Summary judgment is appropriate "if the pleadings, the discovery and disclosure materials on file, and any affidavits show that there is no genuine issue as to any material fact and that the movant is entitled to judgment as a matter of law." Fed. R. Civ. P. 56(c)(2). An issue is "genuine" if the evidence is such that a reasonable jury could return a verdict for the non-moving party. Anderson v. Liberty Lobby, Inc., 477 U.S. 242, 248 (1986). A factual dispute is "material" if it might affect the outcome of the case under governing law. Id.

A party seeking summary judgment always bears the initial responsibility for informing the district court of the basis for its motion and identifying those portions of the record that it believes demonstrate the absence of a genuine issue of material fact. Celotex Corp. v. Catrett, 477 U.S. 317, 322 (1986). After the moving party has met its initial burden, the opposing party "must -- by affidavits or as otherwise provided in [Rule 56] -- set out specific facts showing a genuine issue for trial." Fed. R. Civ. P. 56(e)(2). Summary judgment is appropriate if the nonmoving party fails to make a factual showing "sufficient to establish the existence of an element essential to that party's case, and on which that party will bear the burden of proof at trial." Celotex, 477 U.S. at 322.

In its Motion for Summary Judgment, Harleysville correctly points out that the undisputed facts of record establish that Haisfield breached the Guaranty and is liable for damages. In order to establish a breach of contract under Pennsylvania law, a plaintiff must show that (1) a contract existed between it and the defendant, (2) the defendant breached a duty imposed by the contract, and (3) the plaintiff suffered damages as a result. CoreStates Bank, N.A. v. Cutillo, 723 A.2d 1053, 1058 (Pa. Super. Ct. 1999). Here, as detailed above, the undisputed facts establish that Harleysville and Haisfield were parties to the Guaranty, Haisfield breached the Guaranty by failing to make payments under it after her obligations became due, and Harleysville suffered damages as a result.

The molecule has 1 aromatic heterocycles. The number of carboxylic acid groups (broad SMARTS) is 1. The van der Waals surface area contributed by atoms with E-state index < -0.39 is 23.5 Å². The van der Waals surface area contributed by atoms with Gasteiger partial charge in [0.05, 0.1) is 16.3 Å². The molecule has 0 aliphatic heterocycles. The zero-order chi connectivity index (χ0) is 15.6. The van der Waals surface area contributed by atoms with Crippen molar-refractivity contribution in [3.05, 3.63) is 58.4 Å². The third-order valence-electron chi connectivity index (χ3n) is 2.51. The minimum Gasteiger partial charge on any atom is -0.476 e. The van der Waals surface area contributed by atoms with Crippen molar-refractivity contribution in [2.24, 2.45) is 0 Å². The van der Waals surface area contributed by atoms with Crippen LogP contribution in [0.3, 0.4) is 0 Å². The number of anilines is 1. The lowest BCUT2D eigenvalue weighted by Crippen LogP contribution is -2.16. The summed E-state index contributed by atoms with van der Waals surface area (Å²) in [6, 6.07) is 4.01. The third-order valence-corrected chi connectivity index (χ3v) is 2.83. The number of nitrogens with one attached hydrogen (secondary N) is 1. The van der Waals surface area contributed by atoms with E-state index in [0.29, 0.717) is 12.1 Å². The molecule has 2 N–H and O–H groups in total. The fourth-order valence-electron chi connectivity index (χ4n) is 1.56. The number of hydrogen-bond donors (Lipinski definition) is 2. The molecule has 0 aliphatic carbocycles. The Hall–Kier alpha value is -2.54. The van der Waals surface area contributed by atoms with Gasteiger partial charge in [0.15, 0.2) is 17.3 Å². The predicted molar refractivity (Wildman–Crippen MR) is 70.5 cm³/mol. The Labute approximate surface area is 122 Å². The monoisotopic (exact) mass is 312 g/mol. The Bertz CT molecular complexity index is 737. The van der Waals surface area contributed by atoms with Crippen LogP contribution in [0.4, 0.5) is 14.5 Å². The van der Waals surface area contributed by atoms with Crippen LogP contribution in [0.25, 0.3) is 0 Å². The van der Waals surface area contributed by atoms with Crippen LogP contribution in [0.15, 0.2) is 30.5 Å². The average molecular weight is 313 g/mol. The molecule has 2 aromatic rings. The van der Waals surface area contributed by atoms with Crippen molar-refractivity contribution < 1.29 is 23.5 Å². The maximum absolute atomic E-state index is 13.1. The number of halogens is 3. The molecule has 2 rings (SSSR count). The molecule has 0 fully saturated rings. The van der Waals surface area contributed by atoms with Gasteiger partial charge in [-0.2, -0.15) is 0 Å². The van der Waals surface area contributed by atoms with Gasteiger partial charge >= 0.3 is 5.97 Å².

Although Haisfield does not consent to the entry of judgment against her, she also does not dispute any of the facts set forth above or even argue that they are insufficient to establish her liability and Harleysville's damages. Indeed, in her response to the Motion for Summary Judgment, she essentially admitted liability and merely requested discovery pursuant to Fed. R. Civ. P. 56(f) concerning the precise amounts due under the Guaranty. On April 29, 2010, we ordered Harleysville to provide Haisfield with the documentation that she requested. Thereafter, on May 14, 2010, Haisfield sent a letter to the Court, stating that she "has no evidence to dispute the claimed amount."

For the foregoing reasons, Haisfield has plainly failed to "set out specific facts showing a genuine issue for trial." Fed. R. Civ. P. 56(e)(2). Moreover, the undisputed facts of record establish that Harleysville is entitled to judgment in its favor as a matter of law. We therefore grant Harleysville's Motion for Summary Judgment in its entirety.

An appropriate Order follows.

John R. Padova, J.

20100524